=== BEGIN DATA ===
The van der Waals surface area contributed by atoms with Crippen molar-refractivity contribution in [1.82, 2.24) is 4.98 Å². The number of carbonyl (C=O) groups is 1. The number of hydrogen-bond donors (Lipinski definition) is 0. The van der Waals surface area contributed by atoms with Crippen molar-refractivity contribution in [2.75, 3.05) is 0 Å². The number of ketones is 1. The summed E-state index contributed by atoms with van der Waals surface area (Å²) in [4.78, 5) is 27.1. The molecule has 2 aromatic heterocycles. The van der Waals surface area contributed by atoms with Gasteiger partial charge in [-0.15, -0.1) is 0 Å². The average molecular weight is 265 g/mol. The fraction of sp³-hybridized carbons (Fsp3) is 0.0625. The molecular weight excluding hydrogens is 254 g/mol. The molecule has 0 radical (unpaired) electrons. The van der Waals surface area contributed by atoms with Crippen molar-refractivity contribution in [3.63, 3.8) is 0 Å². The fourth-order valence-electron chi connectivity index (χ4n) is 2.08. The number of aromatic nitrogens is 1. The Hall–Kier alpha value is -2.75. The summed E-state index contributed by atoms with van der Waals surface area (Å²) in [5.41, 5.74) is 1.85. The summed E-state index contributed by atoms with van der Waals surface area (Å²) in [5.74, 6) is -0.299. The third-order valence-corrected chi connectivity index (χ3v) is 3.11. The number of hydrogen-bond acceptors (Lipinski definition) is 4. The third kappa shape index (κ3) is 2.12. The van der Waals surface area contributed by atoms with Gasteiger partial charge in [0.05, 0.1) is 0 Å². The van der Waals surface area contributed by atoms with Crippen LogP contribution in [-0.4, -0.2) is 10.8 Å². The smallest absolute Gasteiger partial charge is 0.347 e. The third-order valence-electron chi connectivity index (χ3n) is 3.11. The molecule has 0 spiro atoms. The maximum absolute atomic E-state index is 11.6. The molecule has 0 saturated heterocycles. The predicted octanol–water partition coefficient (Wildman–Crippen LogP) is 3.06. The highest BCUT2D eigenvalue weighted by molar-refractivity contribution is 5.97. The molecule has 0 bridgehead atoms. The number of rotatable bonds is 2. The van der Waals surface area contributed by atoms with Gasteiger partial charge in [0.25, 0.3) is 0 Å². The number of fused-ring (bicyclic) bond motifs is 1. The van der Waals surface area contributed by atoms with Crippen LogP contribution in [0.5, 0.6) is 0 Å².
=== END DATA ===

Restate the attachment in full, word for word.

The van der Waals surface area contributed by atoms with Crippen molar-refractivity contribution in [1.82, 2.24) is 4.98 Å². The number of carbonyl (C=O) groups is 1. The number of hydrogen-bond donors (Lipinski definition) is 0. The van der Waals surface area contributed by atoms with Crippen molar-refractivity contribution in [2.75, 3.05) is 0 Å². The number of ketones is 1. The summed E-state index contributed by atoms with van der Waals surface area (Å²) in [4.78, 5) is 27.1. The molecule has 2 aromatic heterocycles. The van der Waals surface area contributed by atoms with Gasteiger partial charge in [-0.15, -0.1) is 0 Å². The average molecular weight is 265 g/mol. The fraction of sp³-hybridized carbons (Fsp3) is 0.0625. The molecular weight excluding hydrogens is 254 g/mol. The molecule has 0 radical (unpaired) electrons. The van der Waals surface area contributed by atoms with Crippen molar-refractivity contribution in [3.63, 3.8) is 0 Å². The fourth-order valence-electron chi connectivity index (χ4n) is 2.08. The number of aromatic nitrogens is 1. The Hall–Kier alpha value is -2.75. The summed E-state index contributed by atoms with van der Waals surface area (Å²) in [5.41, 5.74) is 1.85. The summed E-state index contributed by atoms with van der Waals surface area (Å²) in [5.74, 6) is -0.299. The third-order valence-corrected chi connectivity index (χ3v) is 3.11. The number of hydrogen-bond acceptors (Lipinski definition) is 4. The third kappa shape index (κ3) is 2.12. The van der Waals surface area contributed by atoms with Gasteiger partial charge in [0.05, 0.1) is 0 Å². The van der Waals surface area contributed by atoms with Crippen LogP contribution in [-0.4, -0.2) is 10.8 Å². The smallest absolute Gasteiger partial charge is 0.347 e. The third-order valence-electron chi connectivity index (χ3n) is 3.11. The molecule has 0 spiro atoms. The maximum absolute atomic E-state index is 11.6. The molecule has 0 saturated heterocycles. The predicted octanol–water partition coefficient (Wildman–Crippen LogP) is 3.06. The highest BCUT2D eigenvalue weighted by molar-refractivity contribution is 5.97. The molecule has 0 bridgehead atoms. The number of rotatable bonds is 2. The van der Waals surface area contributed by atoms with Gasteiger partial charge in [0.25, 0.3) is 0 Å². The number of fused-ring (bicyclic) bond motifs is 1. The van der Waals surface area contributed by atoms with Crippen LogP contribution in [0.5, 0.6) is 0 Å².